UCI study shows link between infant stress and later deficits in brain-cell communication for learning and memory function
Psychological stress during infancy has been found to cause early impaired memory and a decline in related cognitive abilities, according to a UC Irvine School of Medicine study. The study suggests that the emotional stress associated with parental loss, abuse or neglect may contribute to the type of memory loss during middle-age years that is normally seen in the elderly.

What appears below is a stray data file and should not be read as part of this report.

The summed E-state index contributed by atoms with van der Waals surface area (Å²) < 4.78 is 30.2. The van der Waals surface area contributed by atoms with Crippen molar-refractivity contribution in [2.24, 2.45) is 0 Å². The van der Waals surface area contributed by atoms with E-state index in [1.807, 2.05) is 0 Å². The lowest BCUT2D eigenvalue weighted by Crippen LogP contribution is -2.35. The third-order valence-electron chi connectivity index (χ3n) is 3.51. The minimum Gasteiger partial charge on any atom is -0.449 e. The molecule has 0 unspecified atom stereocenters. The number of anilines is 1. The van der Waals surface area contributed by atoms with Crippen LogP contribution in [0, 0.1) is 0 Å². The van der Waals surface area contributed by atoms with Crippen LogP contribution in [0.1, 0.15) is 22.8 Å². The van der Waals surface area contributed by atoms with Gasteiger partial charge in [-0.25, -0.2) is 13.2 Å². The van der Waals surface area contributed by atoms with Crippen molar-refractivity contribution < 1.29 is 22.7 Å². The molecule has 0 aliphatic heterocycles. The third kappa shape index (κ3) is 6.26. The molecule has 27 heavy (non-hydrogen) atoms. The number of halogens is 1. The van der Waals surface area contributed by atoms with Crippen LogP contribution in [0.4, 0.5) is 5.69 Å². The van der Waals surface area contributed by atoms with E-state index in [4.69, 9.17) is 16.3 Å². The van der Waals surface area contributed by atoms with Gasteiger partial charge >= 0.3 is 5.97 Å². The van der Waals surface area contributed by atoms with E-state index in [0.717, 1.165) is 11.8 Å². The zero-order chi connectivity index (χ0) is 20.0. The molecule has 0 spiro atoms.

The study, conducted in rats, is believed to be the first to show that early life emotional stress initiates a slow deterioration of brain-cell communication in adulthood. These cell-signaling deficits occur in the hippocampus, a brain region involved in learning, storage and recall of learned memories. Study results appear in the Oct. 12 issue of the Journal of Neuroscience.
Tom Vasich | EurekAlert!
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